Social and ethics committee report

The company’s Social and Ethics Committee is a statutory committee, established by the board in March 2012 in accordance with the Companies Act.

This report describes how the committee discharged its responsibilities in respect of the financial year ended 31 March 2015 and will be presented to the shareholders  at the annual general meeting to be held on 15 July 2015.

Membership of the committee

The committee comprises six non-executive directors (four of whom are independent), four executive directors, the human resources executive and the Company Secretary. A member of senior management acts as secretary to the committee.


In accordance with its Terms of Reference, the committee meets at least twice a year. During the year under review, the committee met in May and September 2014. The attendance of the committee members at those meetings is indicated in the table here in this report.

At each of its meetings the committee receives reports from other committees and management, and in turn reports on relevant matters within its mandate to the board.


In accordance with its Terms of Reference and annual work plan, the committee fulfils the functions and responsibilities assigned to it in terms of the Companies Regulations and such other functions as may be assigned to it by the board from time to time in order to assist the board in ensuring that the group remains a responsible corporate citizen.

The key objectives and responsibilities of the committee, which are aligned with the committee’s statutory functions as set out in the Companies Act and Companies Regulations, and which form the basis of its annual work plan, include the following:

  • social and economic development;
  • the group’s standing relative to the United Nations Global Compact Principles, the OECD recommendations regarding the combating of corruption, the United Nations Guiding Principles on Business and Human Rights, the International Bill of Human Rights, the OECD (Organisation for Economic Co-operation and Development) recommendations regarding corruption, and the Voluntary Principles on Security and Human Rights;
  • compliance with South Africa’s Employment Equity Act and B-BBEE legislation;
  • good corporate citizenship, including the group’s contribution to the development of communities in which it operates or markets its goods and the group’s record of sponsorships, donations and charitable giving;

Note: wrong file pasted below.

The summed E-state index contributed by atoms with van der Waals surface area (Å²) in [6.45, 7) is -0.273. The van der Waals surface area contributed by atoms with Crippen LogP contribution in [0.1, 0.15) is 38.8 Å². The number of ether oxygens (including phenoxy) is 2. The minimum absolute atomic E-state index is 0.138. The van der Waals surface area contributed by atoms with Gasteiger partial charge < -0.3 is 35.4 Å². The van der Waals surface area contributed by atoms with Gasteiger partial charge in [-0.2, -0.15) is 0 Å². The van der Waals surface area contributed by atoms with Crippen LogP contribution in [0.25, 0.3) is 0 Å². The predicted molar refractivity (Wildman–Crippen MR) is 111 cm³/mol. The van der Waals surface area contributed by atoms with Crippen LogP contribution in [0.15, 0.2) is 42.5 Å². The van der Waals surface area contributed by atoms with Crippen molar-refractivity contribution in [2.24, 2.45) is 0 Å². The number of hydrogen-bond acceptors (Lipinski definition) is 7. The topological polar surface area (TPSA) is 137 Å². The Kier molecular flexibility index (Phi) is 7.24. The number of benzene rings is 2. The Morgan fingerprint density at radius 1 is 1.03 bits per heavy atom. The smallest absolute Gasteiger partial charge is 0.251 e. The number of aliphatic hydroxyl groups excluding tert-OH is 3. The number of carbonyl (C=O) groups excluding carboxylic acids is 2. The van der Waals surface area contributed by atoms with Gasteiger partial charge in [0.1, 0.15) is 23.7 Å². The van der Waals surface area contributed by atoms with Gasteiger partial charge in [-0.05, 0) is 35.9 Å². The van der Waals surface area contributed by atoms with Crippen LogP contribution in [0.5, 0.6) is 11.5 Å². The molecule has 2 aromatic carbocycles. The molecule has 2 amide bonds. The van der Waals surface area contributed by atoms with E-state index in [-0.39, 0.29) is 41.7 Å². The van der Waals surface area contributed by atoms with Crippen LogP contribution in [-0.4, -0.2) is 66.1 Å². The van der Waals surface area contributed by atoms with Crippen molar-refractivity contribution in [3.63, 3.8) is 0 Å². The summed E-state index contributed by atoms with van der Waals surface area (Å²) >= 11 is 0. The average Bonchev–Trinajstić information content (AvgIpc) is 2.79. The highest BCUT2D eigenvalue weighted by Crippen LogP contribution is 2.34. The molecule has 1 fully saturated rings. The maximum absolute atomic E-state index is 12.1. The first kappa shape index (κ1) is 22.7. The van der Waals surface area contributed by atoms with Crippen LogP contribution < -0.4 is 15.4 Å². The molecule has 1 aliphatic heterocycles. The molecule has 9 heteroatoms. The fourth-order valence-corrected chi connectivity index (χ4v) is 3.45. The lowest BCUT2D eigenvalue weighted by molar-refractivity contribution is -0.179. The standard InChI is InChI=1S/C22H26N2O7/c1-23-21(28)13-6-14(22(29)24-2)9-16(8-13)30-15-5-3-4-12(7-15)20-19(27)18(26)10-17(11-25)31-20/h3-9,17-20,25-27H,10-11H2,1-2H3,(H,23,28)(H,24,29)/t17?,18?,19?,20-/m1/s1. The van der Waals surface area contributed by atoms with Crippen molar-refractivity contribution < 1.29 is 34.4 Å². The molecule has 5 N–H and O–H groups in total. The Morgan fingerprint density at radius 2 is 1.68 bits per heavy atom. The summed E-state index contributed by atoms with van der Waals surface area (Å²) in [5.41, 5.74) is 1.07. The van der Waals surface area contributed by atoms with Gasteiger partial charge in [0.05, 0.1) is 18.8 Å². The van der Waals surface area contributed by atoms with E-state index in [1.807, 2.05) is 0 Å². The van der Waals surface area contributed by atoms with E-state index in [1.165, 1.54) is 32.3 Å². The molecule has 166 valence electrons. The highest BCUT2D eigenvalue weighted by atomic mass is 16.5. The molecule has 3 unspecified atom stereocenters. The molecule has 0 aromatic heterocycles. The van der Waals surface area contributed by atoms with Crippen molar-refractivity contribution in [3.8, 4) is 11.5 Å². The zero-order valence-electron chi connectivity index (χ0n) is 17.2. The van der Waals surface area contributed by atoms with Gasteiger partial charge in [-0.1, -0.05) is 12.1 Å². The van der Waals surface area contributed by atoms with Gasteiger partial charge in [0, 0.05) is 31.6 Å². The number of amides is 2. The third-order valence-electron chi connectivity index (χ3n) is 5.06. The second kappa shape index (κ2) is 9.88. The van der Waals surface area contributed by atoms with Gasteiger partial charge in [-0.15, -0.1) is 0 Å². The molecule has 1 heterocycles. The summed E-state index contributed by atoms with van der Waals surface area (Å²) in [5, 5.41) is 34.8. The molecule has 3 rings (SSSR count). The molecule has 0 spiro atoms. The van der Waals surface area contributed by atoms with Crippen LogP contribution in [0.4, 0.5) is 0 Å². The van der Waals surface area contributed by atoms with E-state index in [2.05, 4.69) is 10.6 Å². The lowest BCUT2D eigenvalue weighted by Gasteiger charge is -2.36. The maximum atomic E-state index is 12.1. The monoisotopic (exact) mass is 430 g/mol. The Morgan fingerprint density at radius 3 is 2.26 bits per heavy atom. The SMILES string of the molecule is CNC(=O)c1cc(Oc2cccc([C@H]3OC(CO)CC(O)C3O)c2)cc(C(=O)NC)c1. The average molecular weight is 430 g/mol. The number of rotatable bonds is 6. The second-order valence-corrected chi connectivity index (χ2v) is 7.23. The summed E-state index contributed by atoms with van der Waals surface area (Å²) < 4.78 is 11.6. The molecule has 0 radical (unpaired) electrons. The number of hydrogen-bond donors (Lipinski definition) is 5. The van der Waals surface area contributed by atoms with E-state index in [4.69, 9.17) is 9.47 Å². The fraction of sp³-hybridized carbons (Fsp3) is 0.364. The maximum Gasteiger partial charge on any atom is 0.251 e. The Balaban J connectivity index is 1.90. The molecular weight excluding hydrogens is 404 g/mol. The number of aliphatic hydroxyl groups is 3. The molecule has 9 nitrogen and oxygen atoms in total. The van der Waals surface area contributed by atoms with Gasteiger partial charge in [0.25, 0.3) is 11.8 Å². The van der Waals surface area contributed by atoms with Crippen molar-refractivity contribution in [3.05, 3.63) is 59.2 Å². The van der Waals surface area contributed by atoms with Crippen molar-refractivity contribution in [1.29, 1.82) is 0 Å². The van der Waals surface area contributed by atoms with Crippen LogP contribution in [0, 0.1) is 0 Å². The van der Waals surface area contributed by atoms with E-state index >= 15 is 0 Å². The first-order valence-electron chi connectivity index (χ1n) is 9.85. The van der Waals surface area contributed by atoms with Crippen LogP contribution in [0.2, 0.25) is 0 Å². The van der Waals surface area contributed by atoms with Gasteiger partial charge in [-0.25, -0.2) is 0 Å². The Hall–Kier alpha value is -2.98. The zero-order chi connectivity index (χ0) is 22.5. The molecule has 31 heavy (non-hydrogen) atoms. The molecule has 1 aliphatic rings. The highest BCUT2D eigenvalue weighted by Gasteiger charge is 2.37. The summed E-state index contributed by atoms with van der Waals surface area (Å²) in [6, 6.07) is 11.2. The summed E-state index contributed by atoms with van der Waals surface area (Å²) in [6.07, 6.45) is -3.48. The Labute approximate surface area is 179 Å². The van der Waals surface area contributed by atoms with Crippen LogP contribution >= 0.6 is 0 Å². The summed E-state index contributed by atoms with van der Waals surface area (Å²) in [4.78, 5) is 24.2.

• good corporate citizenship, including the group’s positioning and efforts in promoting equality, preventing unfair discrimination and combating corruption;
  • promotion of equality and transformation and preventing unfair discrimination, through its Code of Conduct and Business Ethics and other social responsibility policies and strategies;
  • the environment, health and public safety, including the impacts of the group’s activities and products on the environment and society;
  • consumer relationships, including the group’s advertising, public relations and compliance with consumer protection laws;
  • labour and employment, including the group’s standing relative to the ILO Protocol on Decent Work and Working Conditions, and the group’s employment relationships and contribution to the educational development of its employees; and
  • generally, the monitoring of the social, ethics, economic, governance, employment and environmental activities of the group against internationally recognised human rights principles and other relevant best practice standards.

The committee monitors adherence to the relevant legislation, regulations and codes of best practice in relation to matters within its mandate. It also monitors the company’s adherence to its Code of Conduct and Business Ethics (available on the company’s website: which prescribes the standards required from all group employees, suppliers, service providers and representatives, and which is reviewed annually.

Key focus areas

UN Global Compact Principles